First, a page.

ALEXANDRIA, Va. (CN) – A federal judge dismissed a digital media firm’s case against an industry analyst it accused of spreading a defamatory story that was eventually picked up by Adage magazine.
KMLLC Media, formerly known as Knowlera Media is an online video content producer that says it has licensed high-quality video content and video widgets to more than 100 third-party companies on the Internet.
In a complaint filed in March in the Alexandria, Va. Federal Court, KMLLC Media claimed that Telemetry Ltd.. a UK-based “digital forensics” company, published “blatantly false and defamatory statements” that have caused it “devastating financial harm and losses.”
“In Defendant’s frantic rush to capture the media spotlight for their own marketing and advertising purposes, and to avoid being ‘scooped’ by their competition, and to create media hype intended to promote [their] services, Defendants jumped to an unfounded and flatly incorrect conclusion — that Knowlera had intentionally engaged in a highly-sophisticated, multi-million dollar, internet advertising scheme to defraud its customers into buying worthless internet ads that were never viewed by, or even visible to, any only viewers,” the complaint said.
It continued: “Defendants recklessly published their error-filled Report … as a promotional device intended to scare advertisers into terminating their relationships with Knowlera and, instead, hire Defendants for consulting services — without regard for the lives and reputations that would be unjustifiably damaged or destroyed as a result of Defendants’ reckless pursuit of headlines and profits.”
Telemetry allegedly provided this report to Adage, a trade publication, which subsequently published an article about it under the headline, “Ad-Fraud Operation Fools Detection Companies, Nets Millions.”
KMLLC Media says the was read by “millions of readers worldwide” the information provided by Telemetry destroyed its reputation.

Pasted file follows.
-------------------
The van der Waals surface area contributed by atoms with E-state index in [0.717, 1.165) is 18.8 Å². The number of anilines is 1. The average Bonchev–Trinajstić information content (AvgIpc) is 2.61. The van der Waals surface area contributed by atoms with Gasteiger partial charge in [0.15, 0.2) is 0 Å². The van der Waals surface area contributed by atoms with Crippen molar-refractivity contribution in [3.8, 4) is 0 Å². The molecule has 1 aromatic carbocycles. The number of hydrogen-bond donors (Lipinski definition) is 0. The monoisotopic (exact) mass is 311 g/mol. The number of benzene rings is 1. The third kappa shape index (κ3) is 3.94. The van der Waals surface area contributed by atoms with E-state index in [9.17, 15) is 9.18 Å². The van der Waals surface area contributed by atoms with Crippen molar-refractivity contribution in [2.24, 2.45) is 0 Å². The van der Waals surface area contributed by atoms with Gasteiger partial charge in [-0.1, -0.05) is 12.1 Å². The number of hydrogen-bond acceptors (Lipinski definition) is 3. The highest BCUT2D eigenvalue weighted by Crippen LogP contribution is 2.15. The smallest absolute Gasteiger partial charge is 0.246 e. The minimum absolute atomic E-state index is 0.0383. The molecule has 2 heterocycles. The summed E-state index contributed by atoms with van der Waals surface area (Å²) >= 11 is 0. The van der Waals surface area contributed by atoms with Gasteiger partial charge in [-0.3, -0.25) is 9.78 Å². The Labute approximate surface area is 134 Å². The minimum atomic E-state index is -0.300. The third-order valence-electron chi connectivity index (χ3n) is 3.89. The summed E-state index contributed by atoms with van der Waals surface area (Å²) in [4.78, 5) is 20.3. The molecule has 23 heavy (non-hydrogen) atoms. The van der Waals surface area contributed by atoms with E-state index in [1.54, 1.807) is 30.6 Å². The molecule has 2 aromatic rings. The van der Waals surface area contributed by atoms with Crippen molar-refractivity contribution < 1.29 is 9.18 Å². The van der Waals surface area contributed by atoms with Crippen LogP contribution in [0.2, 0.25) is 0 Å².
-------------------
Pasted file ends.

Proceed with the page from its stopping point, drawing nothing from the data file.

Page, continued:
In response to the complaint, Telemetry filed two motions for dismissal, one on the grounds of a lack of personal jurisdiction, and the other, for failure to state a claim.
U.S. District Judge James Cacheris agreed with Telemetry on the jurisdictional questions, rendering the other motion for dismissal moot.
Cacheris noted that it was undisputed that Telemetry US is domiciled in New York, and that Telemetry UK is domiciled in London, England.
“Both locations are the place of incorporation and principal place of business for each corporation,” he said, adding that KMLLC Media failed to advance any argument that proved Telemetry had sufficient “minimum contacts” with the state of Virginia to trigger the jurisdiction of the court.
“Ultimately, Plaintiff cannot point to evidence of actions by Defendants which were purposefully directed towards Virginia and gave rise to Plaintiff’s claims,” Cacheris wrote. “The evidence put forward by Plaintiff shows only activities which were either directed at other states and gave rise to their cause of action, or directed at Virginia but did not give rise to Plaintiff’s cause of action.
“Defendants’ contacts with Virginia are therefore not of the quality or quantity which would support the exercise of personal jurisdiction in this action,” he said.
Cacheris continued: “Plaintiff [also] fails to prove by a preponderance of the evidence that Defendants had even the slightest thought of Virginia in mind when one of their employees in Chicago forwarded the AdAge article to a Julie Fleisher, Kraft’s Senior Director of Data, Content, and Media, also based out of Chicago.”
“For the foregoing reasons, the Court grants Defendants’ motion to dismiss for lack of personal jurisdiction,” the judge wrote. “An appropriate Order shall issue.”
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